Inflation and Russian invasion of Ukraine are taking their toll on US economy, says Fannie Mae

The ongoing geopolitical conflicts are expected to weigh on the US economy. (one)

Russia’s ongoing invasion of Ukraine and its importance to global growth may soon take its toll on the US economy as it pushes inflation higher, according to the latest economic outlook by Fannie Mae.

The latest Consumer Price Index (CPI), which is a key measure of inflation, increased by 7.9% annually a new 40-year high in February. To fight inflation, the Federal Reserve started increase in interest rates however, at its March meeting said more rate hikes would likely be needed to bring it back down.

But now this change in Fed monetary policy prompted Fannie Mae’s Economic and Strategic Research (ESR) Group to scale back its forecasts for economic growth in 2022, according to its March commentary. ESR Group now forecasts real GDP growth of 2.3% in 2022, up from the previous forecast of 2.8%.

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FEDERAL RESERVE RAISES INTEREST RATES: WHAT TO DO NOW

Fannie Mae raises its interest rate forecast

As the Fed continues to raise the federal funds rate to combat increased inflation during the COVID-19 pandemic, other interest rates will rise as well. Fannie Mae raised its projections for mortgage rates this year and next, forecasting the average 30-year fixed-rate loan to rise to 3.8% in 2022 and 3.9% in 2023.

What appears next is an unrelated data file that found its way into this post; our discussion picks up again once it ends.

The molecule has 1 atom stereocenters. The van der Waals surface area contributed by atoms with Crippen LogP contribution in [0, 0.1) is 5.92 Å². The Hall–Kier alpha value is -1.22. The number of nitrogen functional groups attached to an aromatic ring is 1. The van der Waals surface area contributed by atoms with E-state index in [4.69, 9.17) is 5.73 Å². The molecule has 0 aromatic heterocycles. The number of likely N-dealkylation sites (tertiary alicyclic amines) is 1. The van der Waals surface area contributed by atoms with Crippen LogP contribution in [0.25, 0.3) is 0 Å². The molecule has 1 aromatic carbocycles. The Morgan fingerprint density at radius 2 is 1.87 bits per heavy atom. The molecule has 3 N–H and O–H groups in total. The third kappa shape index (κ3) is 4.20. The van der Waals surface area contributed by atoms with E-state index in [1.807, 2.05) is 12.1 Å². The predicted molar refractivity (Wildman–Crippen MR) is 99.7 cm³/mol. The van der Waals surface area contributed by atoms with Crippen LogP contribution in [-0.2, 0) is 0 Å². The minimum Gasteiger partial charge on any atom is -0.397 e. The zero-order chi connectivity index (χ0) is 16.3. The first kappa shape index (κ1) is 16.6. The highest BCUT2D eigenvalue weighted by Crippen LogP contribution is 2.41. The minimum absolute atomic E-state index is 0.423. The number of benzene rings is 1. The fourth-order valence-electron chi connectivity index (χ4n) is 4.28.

These annual interest rates are currently lower than today’s interest rates, with the 30-year mortgage averaging 4.16% latest data by Freddie Mac.

“Housing is currently serving as a pillar of an otherwise slowing economy, although it is a significant contributor to inflation,” said Doug Duncan, Fannie Mae’s senior vice president and chief economist. “Even as interest rates rise and affordability fall, demographics are still strong support for demand and the scarcity of existing home supply supports new construction and sales.

“The extent to which monetary easing is being capitalized into property values ​​suggests increased risk as interest rates rise, but this may be offset by some evidence that housing construction is a medium-term hedge against inflation,” he continued.

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INFLATION RISE TO ANOTHER NEW 40-YEAR HIGH IN FEBRUARY

Economist says risks remain

Fannie Mae said his economic forecast was based on several assumptions, including a short-term resolution to the Russia-Ukraine conflict. A change in this forecast could bring new economic downside risks.

“A slowing economy, decades of inflation, expired fiscal stimulus, tightening monetary policy and now Russia’s invasion of Ukraine are weighing on the health of the US economy,” Duncan said. “We have revised down half a percentage point on our growth expectations for 2022 this month, but risks remain clearly on the downside. The disruptions in trade in energy, agriculture and other commodities are putting upward pressure on inflation and making an already difficult task for the Federal Reserve even more challenging.”

The ESR Group forecast that despite these challenges, the Federal Reserve will hike the federal funds rate five times in 2022 and three more times in 2023. If you want to take advantage of interest rates ahead of possible future interest rate increases, you might consider refinancing private student loans to lower your monthly payment. Contact Credible to speak to a student loan expert to see if this option is right for you.

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